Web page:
Landlords alerted over Legionnaires

RESIDENTIAL property landlords and managing agents have been urged to check flats and houses for Legionnaires’ disease risks.

The Health and Safety Executive (HSE) is directing landlords, or their managing agents, to comply with a recently revised code of practice.

Adrian Mason who owns the Belvoir Luton office in Marsh Road, said: “There is now a need to check and inspect properties which may have a water supply with temperatures between 20C and 45C since plumbing systems need to run at 60C to kill off the bacteria.

“Particular attention should be paid to water storage and header tanks, thermostatic mixing valves and to the potential for any build-up of debris, such as sludge, in a system. A risk is also posed if water could become stagnant in an under used area of the property - for example taps, showers or washing machine pipes.”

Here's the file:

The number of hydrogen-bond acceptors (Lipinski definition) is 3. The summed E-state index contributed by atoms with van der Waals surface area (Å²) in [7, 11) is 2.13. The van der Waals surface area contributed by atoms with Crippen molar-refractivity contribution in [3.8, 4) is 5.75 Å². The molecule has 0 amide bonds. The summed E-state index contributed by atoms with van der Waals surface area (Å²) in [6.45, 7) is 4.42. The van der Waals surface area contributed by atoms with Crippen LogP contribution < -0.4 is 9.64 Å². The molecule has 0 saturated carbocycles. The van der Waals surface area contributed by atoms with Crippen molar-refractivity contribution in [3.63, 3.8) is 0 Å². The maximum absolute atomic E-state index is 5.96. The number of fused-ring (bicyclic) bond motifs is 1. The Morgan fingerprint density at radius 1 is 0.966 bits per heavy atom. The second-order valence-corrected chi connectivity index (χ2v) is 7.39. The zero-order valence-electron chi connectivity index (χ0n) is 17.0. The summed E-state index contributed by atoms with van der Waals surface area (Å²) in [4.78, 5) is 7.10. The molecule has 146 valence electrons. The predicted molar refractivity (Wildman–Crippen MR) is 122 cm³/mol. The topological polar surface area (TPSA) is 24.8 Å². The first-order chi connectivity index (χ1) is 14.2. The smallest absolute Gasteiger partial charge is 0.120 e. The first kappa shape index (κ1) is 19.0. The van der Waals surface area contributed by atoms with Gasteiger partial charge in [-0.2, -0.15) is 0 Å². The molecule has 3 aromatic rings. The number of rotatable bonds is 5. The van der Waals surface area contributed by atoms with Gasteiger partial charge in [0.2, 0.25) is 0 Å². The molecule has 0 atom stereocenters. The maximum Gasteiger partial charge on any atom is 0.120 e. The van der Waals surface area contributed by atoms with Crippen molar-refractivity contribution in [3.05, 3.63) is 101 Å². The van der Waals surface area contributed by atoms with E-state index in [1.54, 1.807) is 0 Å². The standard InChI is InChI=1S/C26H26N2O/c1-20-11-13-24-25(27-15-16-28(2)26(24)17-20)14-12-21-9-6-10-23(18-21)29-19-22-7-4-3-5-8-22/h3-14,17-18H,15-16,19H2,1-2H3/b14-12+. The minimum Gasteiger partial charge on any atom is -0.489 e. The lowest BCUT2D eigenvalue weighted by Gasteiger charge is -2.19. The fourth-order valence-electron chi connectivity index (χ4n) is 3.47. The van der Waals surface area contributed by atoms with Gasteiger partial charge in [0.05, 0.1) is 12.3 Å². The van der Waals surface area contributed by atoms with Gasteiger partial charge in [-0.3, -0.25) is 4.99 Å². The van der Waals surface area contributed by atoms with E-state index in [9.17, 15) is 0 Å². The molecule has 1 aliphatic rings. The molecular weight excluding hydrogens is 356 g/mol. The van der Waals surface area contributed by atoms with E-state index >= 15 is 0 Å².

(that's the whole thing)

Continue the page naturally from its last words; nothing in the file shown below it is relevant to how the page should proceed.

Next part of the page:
Whilst the chance of legionella occurring in residential properties is minimal, the HSE says research shows it can be found in smaller domestic systems – hence the need for new legislation.

Legionella are bacteria common in artificial water systems. People can catch the disease if they inhale into their lungs tiny water or vapour droplets carrying the bacteria.

Mr Mason added: “Different properties will require differing approaches – for example a new build property with a combi-boiler will present far less risk than a Victorian terrace with an old water system.”

“Our main concern is to provide advice on this new Approved Code of Practice, so landlords can understand their obligations and help protect the safety of their tenant, in particular those who may be elderly or vulnerable.”